A China backed telecommunications technology known as LTE TDD is being used to build new high-speed 4G (fourth generation) networks in Sweden and Denmark, highlighting the spread of the technology.
Chinese network equipment supplier ZTE is providing mobile operator Hi3G Access AB the gear to build the new network. LTE TDD (Long-Term Evolution Time-Division Duplex) is one of two LTE technologies that allow for higher data speeds than current 3G (third-generation) networks. The other is LTE FDD (frequency division duplex).
ZTE said Hi3G's new network will be the world's first to use both LTE TDD and LTE FDD technologies in dual mode. Data speeds on the network will be able to reach up to 100 Mbps. Analysts have said by deploying both technologies, a mobile network can more efficiently handle phone calls as well as data downloads and uploads.
Across the world there has been a growing interest among telecom operators to use LTE TDD technology in building their 4G networks.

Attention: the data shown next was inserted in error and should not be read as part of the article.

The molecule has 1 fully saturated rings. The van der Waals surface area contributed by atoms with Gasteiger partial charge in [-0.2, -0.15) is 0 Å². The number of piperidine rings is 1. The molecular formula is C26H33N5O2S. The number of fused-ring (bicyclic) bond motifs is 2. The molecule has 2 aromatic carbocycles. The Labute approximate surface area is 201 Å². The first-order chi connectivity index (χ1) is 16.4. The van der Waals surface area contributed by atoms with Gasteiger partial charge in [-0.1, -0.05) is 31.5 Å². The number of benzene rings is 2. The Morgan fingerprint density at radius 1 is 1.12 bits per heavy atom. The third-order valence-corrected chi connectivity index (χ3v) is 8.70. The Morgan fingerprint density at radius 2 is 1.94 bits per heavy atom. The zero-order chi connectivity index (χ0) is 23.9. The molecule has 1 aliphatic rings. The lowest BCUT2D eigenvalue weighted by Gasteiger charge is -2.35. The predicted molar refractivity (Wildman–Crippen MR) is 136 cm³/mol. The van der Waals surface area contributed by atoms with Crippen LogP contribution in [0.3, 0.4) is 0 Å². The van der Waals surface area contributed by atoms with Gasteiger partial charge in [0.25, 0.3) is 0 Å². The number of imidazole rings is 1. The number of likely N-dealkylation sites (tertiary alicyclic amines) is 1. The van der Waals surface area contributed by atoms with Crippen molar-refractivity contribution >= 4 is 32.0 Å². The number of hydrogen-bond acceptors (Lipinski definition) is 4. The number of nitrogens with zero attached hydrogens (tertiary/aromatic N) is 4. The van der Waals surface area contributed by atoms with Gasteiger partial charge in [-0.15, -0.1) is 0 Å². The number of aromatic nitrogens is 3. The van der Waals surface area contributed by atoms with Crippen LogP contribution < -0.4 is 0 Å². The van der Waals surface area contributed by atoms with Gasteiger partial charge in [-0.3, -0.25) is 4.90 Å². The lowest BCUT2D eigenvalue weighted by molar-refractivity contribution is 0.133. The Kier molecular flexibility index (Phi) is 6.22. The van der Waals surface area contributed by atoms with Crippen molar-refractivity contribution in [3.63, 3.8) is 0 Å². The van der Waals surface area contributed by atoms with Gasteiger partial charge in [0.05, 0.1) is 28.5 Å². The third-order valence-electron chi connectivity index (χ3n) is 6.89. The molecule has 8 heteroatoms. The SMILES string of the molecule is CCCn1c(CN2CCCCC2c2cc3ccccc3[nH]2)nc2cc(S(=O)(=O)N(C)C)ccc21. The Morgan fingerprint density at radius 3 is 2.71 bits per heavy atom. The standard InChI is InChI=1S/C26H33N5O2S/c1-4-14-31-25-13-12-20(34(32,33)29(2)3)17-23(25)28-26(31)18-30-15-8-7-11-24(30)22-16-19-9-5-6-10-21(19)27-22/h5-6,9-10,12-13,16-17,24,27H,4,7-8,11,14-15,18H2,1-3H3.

China Mobile, the country's largest mobile carrier with 594 million customers, has been the major supporter of TDD technology. Last month, the carrier along with others including India's Bharti Airtel and Vodafone launched a new initiative to promote the technology as a global standard.
China's government has also begun large-scale trials with LTE TDD, with the intention of building commercial 4G networks using the technology. Chinese network equipment supplier Huawei has also said it has started to work with telecom operators to build networks using both LTE TDD and LTE FDD technology.
The Chinese government encourages the development of homegrown standards such as TD-SCDMA (Time-Division Synchronous Code Division Multiple Access) and LTE TDD so it can reduce reliance on foreign technologies, and has helped support them through research subsidies and industry development funds.
China Mobile is the country's champion of TD technology, and has worked with companies in Japan, Italy, Pakistan, Taiwan, South Korea and elsewhere to build networks or test networks.